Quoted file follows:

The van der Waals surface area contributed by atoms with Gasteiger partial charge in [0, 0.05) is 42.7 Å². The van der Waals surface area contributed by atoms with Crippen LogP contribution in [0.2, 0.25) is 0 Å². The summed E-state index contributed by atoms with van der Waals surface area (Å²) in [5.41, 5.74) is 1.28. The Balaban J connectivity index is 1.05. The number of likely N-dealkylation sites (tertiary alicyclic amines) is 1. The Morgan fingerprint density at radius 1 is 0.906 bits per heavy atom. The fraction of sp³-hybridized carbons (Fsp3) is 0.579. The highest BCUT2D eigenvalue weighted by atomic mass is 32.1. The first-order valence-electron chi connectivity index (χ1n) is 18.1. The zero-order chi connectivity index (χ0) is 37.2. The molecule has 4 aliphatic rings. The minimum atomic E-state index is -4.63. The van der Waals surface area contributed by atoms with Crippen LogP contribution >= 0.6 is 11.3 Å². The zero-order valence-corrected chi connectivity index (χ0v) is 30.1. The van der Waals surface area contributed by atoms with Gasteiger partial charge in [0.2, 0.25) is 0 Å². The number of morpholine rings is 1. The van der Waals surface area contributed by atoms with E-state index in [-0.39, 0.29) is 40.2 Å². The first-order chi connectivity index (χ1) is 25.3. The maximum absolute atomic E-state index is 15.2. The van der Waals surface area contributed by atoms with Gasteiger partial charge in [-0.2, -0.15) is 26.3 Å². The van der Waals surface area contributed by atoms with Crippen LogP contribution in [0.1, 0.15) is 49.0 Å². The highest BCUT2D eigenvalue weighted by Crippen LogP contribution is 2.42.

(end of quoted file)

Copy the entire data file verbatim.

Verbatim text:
The van der Waals surface area contributed by atoms with Gasteiger partial charge in [0, 0.05) is 42.7 Å². The van der Waals surface area contributed by atoms with Crippen LogP contribution in [0.2, 0.25) is 0 Å². The summed E-state index contributed by atoms with van der Waals surface area (Å²) in [5.41, 5.74) is 1.28. The Balaban J connectivity index is 1.05. The number of likely N-dealkylation sites (tertiary alicyclic amines) is 1. The Morgan fingerprint density at radius 1 is 0.906 bits per heavy atom. The fraction of sp³-hybridized carbons (Fsp3) is 0.579. The highest BCUT2D eigenvalue weighted by atomic mass is 32.1. The first-order valence-electron chi connectivity index (χ1n) is 18.1. The zero-order chi connectivity index (χ0) is 37.2. The molecule has 4 aliphatic rings. The minimum atomic E-state index is -4.63. The van der Waals surface area contributed by atoms with Crippen LogP contribution >= 0.6 is 11.3 Å². The zero-order valence-corrected chi connectivity index (χ0v) is 30.1. The van der Waals surface area contributed by atoms with Gasteiger partial charge in [0.2, 0.25) is 0 Å². The number of morpholine rings is 1. The van der Waals surface area contributed by atoms with E-state index in [-0.39, 0.29) is 40.2 Å². The first-order chi connectivity index (χ1) is 25.3. The maximum absolute atomic E-state index is 15.2. The van der Waals surface area contributed by atoms with Gasteiger partial charge in [-0.2, -0.15) is 26.3 Å². The van der Waals surface area contributed by atoms with Crippen LogP contribution in [0.1, 0.15) is 49.0 Å². The highest BCUT2D eigenvalue weighted by Crippen LogP contribution is 2.42.